May 19 (Bloomberg) -- GlaxoSmithKline Plc’s China unit was accused by a government-run legal newspaper of failing to pay more than 100 million yuan ($16 million) in import duties and taxes for its HIV treatment.
The company evaded the taxes from 2005 to 2008, China’s Legal Daily newspaper reported May 16 on its Weibo microblog.
Glaxo’s former China chief Mark Reilly, a British national, was indicted May 14 as local police handed a case to prosecutors accusing him of ordering bribes to doctors. The executive left the country after some Glaxo employees were detained in June. The following month, the drugmaker said Reilly would assist the police in the bribery probe after returning to China.
Calls from Bloomberg News to Glaxo’s Singapore-based spokesman Garry Daniels weren’t answered, and the company didn’t immediately respond to queries sent by e-mail to its Singapore and London offices.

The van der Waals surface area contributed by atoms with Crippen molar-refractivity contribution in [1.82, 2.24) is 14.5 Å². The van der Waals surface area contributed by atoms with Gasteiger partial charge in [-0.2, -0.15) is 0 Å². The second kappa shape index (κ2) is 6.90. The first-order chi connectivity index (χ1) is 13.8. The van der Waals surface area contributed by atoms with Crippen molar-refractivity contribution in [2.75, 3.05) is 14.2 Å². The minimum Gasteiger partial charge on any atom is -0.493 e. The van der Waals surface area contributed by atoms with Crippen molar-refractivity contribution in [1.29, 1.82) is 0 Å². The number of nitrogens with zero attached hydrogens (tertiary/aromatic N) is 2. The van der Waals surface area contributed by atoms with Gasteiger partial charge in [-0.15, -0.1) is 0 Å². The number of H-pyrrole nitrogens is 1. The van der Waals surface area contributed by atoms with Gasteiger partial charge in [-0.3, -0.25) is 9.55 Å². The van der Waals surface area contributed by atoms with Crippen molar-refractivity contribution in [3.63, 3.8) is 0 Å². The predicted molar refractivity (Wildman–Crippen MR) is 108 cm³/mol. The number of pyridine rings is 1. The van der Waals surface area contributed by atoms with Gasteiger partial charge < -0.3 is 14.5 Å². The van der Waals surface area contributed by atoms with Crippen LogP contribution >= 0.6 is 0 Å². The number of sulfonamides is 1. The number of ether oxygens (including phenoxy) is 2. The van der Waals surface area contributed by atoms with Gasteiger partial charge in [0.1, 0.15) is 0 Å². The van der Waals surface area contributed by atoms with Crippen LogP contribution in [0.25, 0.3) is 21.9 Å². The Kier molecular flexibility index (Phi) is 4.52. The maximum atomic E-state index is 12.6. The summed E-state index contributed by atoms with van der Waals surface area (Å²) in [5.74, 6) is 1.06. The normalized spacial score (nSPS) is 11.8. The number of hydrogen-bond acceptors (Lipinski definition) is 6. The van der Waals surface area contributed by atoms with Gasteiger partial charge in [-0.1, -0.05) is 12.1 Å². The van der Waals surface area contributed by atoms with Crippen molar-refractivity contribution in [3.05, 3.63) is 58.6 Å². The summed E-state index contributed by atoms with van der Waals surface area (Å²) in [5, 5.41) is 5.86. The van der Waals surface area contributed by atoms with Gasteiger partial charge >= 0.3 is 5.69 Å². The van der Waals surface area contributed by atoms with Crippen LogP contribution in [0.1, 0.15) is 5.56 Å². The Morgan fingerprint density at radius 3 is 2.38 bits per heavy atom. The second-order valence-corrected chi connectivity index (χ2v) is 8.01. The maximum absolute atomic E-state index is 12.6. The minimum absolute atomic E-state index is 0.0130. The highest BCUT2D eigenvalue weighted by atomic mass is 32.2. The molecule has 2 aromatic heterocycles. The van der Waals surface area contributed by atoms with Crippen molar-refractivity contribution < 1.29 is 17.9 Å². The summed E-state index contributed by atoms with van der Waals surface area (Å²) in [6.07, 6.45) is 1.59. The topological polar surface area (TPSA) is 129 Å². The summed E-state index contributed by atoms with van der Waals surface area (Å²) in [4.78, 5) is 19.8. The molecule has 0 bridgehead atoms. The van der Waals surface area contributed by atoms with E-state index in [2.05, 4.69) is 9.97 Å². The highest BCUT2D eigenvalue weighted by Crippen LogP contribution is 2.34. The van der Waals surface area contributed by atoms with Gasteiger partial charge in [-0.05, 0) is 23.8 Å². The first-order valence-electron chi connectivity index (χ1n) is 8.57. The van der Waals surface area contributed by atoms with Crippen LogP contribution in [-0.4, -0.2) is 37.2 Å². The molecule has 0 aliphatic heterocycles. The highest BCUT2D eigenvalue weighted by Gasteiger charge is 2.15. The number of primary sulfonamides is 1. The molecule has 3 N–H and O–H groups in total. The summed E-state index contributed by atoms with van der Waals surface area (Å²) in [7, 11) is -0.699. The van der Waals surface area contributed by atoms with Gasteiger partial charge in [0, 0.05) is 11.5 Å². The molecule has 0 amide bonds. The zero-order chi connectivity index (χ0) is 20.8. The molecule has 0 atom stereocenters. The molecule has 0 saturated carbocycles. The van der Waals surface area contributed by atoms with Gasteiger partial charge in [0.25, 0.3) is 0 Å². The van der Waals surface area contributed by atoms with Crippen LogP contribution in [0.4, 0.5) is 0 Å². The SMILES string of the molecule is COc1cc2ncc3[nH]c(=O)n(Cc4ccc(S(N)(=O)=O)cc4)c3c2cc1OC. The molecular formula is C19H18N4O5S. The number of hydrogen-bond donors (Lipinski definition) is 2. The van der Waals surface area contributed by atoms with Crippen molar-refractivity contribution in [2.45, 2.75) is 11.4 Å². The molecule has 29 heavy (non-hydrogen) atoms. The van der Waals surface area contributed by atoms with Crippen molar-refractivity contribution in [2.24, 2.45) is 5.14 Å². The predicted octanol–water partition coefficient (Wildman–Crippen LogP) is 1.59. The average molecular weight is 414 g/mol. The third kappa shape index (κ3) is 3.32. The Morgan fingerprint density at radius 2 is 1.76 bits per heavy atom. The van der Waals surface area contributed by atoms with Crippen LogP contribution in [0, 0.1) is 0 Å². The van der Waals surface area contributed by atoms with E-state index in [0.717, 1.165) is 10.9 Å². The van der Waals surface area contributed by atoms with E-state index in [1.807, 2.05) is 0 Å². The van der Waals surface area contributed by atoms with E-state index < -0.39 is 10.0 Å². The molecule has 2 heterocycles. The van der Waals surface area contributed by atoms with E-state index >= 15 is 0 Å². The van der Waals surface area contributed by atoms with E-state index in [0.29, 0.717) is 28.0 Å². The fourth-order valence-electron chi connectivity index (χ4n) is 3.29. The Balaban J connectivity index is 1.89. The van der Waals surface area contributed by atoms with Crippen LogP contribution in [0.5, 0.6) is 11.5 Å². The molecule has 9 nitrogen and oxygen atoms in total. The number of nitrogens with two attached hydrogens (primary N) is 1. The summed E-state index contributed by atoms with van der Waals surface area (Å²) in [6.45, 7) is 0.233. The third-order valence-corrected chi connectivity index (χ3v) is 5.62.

The Legal Daily is an official newspaper of the China Communist Party’s Commission for Political and Legal Affairs and is “the Party’s main mouthpiece in the fields of politics and law,” according to its website.
The Glaxo unit also manipulated prices of other imported and locally made drugs by providing falsified costs to Chinese regulators, the newspaper said.
Glaxo is investigating allegations its employees bribed doctors in Jordan and Lebanon, it said in a statement on April 16, following claims of similar behavior in Iraq and Poland. The drugmaker fired 48 employees last year for violating sales and marketing practices and disciplined another 113, it said in the statement.